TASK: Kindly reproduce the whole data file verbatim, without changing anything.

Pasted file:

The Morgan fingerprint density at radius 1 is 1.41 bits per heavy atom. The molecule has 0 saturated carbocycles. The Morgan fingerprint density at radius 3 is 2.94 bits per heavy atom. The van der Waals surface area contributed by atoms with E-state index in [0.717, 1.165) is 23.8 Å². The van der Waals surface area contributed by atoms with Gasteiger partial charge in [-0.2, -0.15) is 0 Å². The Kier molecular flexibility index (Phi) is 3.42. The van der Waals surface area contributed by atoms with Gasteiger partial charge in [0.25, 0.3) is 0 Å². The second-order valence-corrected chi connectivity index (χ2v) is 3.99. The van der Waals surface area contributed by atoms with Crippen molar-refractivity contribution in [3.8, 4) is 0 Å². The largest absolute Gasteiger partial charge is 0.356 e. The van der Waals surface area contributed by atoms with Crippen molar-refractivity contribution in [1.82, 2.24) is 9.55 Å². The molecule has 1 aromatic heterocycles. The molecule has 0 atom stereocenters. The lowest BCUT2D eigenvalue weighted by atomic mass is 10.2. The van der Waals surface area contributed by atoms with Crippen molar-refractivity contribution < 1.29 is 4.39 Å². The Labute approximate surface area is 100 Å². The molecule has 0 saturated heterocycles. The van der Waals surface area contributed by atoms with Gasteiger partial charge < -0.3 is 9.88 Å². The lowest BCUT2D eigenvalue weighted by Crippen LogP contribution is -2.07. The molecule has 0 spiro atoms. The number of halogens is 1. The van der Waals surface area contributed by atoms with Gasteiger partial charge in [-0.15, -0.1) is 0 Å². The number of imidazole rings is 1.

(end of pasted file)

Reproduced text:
The Morgan fingerprint density at radius 1 is 1.41 bits per heavy atom. The molecule has 0 saturated carbocycles. The Morgan fingerprint density at radius 3 is 2.94 bits per heavy atom. The van der Waals surface area contributed by atoms with E-state index in [0.717, 1.165) is 23.8 Å². The van der Waals surface area contributed by atoms with Gasteiger partial charge in [-0.2, -0.15) is 0 Å². The Kier molecular flexibility index (Phi) is 3.42. The van der Waals surface area contributed by atoms with Gasteiger partial charge in [0.25, 0.3) is 0 Å². The second-order valence-corrected chi connectivity index (χ2v) is 3.99. The van der Waals surface area contributed by atoms with Crippen molar-refractivity contribution in [3.8, 4) is 0 Å². The largest absolute Gasteiger partial charge is 0.356 e. The van der Waals surface area contributed by atoms with Crippen molar-refractivity contribution in [1.82, 2.24) is 9.55 Å². The molecule has 1 aromatic heterocycles. The molecule has 0 atom stereocenters. The lowest BCUT2D eigenvalue weighted by atomic mass is 10.2. The van der Waals surface area contributed by atoms with Crippen molar-refractivity contribution < 1.29 is 4.39 Å². The Labute approximate surface area is 100 Å². The molecule has 0 saturated heterocycles. The van der Waals surface area contributed by atoms with Gasteiger partial charge < -0.3 is 9.88 Å². The lowest BCUT2D eigenvalue weighted by Crippen LogP contribution is -2.07. The molecule has 0 spiro atoms. The number of halogens is 1. The van der Waals surface area contributed by atoms with Gasteiger partial charge in [-0.15, -0.1) is 0 Å². The number of imidazole rings is 1.